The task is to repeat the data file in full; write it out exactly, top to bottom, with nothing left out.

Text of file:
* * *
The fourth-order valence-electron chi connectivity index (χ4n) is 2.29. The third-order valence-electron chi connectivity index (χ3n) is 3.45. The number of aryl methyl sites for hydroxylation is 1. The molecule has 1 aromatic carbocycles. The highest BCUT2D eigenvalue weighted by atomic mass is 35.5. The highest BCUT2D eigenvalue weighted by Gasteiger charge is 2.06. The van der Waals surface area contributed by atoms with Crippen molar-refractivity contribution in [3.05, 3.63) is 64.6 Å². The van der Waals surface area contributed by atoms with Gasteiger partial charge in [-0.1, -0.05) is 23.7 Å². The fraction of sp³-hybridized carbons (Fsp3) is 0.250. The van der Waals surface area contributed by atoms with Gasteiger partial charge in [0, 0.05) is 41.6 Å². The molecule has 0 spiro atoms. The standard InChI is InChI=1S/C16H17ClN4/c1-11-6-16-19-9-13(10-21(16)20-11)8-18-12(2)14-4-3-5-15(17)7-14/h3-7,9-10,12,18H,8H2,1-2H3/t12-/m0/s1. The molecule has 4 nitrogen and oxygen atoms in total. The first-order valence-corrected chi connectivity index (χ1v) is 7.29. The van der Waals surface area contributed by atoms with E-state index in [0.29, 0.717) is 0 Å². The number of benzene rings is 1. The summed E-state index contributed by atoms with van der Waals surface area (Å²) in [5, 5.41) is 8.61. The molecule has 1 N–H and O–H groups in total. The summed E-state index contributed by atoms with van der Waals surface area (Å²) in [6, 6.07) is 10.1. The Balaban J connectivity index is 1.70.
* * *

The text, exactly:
The fourth-order valence-electron chi connectivity index (χ4n) is 2.29. The third-order valence-electron chi connectivity index (χ3n) is 3.45. The number of aryl methyl sites for hydroxylation is 1. The molecule has 1 aromatic carbocycles. The highest BCUT2D eigenvalue weighted by atomic mass is 35.5. The highest BCUT2D eigenvalue weighted by Gasteiger charge is 2.06. The van der Waals surface area contributed by atoms with Crippen molar-refractivity contribution in [3.05, 3.63) is 64.6 Å². The van der Waals surface area contributed by atoms with Gasteiger partial charge in [-0.1, -0.05) is 23.7 Å². The fraction of sp³-hybridized carbons (Fsp3) is 0.250. The van der Waals surface area contributed by atoms with Gasteiger partial charge in [0, 0.05) is 41.6 Å². The molecule has 0 spiro atoms. The standard InChI is InChI=1S/C16H17ClN4/c1-11-6-16-19-9-13(10-21(16)20-11)8-18-12(2)14-4-3-5-15(17)7-14/h3-7,9-10,12,18H,8H2,1-2H3/t12-/m0/s1. The molecule has 4 nitrogen and oxygen atoms in total. The first-order valence-corrected chi connectivity index (χ1v) is 7.29. The van der Waals surface area contributed by atoms with E-state index in [0.29, 0.717) is 0 Å². The number of benzene rings is 1. The summed E-state index contributed by atoms with van der Waals surface area (Å²) in [5, 5.41) is 8.61. The molecule has 1 N–H and O–H groups in total. The summed E-state index contributed by atoms with van der Waals surface area (Å²) in [6, 6.07) is 10.1. The Balaban J connectivity index is 1.70.